The Chinese also know that sanctions are unlikely to be effective in the short-term, given reports that the North has been stockpiling oil reserves since April precisely to guard against such an eventuality. Moreover, a longer, or permanent suspension might ultimately cripple the North, prompting regime collapse and the predicted exodus of North Koreans across the 800 mile border with China.

For now, Xi appears to have concluded that Trump is bluffing when he threatens military action against the North. He also seems unconcerned about Trump’s calls for the suspension of all US trade with any country doing business with the North. The latter is nonsensical, non-enforceable, and the blowback from this would be potentially devastating to the US economy (as well as the interests of Trump’s domestic political base).

The Chinese are more likely to be worried by the medium to long-term implications of the current crisis. In Seoul and Tokyo, the appetite is growing for better South Korean and Japanese defence capabilities to deal with the North. A regional arms race is directly at odds with Beijing’s regional strategic interests. Nevertheless, China can respond with its own gradualist strategy of squeezing Seoul economically and politically, while continuing to confront Japan with selective but calibrated military interventions in the East China Sea.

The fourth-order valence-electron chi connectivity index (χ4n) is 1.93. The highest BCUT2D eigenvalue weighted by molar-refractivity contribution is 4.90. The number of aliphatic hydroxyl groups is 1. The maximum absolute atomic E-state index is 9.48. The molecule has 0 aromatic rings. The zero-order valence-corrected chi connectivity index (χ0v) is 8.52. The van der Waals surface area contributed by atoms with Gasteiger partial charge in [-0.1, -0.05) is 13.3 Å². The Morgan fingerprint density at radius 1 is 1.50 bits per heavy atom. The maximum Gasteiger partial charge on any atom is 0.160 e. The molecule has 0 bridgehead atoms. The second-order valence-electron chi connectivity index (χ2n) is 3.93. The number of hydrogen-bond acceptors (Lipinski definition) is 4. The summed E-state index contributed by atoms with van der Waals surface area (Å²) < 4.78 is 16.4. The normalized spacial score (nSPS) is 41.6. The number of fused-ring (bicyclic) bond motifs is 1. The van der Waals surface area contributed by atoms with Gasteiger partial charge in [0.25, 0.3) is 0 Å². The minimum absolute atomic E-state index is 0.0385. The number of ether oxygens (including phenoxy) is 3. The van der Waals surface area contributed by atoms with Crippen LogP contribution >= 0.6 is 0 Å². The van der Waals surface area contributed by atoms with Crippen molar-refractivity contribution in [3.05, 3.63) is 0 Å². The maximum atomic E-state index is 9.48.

In the short-term, the Chinese can not provide the magic bullet that resolves the North Korean crisis. Beijing is likely to remain wedded to its current policy of calling for calm on all sides, while urging the Americans and the North Koreans in particular to step back from the precipice of military confrontation.

Dr John Nilsson-Wright is Senior Lecturer in Japanese Politics and International Relations, University of Cambridge & Senior Research Fellow for Northeast Asia, Asia Programme, Chatham House.

He is the author (as John Swenson-Wright) of Unequal Allies: United States Security and Alliance Policy toward Japan, 1945-1960 (Stanford University Press, 2005), and editor of The Politics and International Relations of Modern Korea (Routledge, 2016)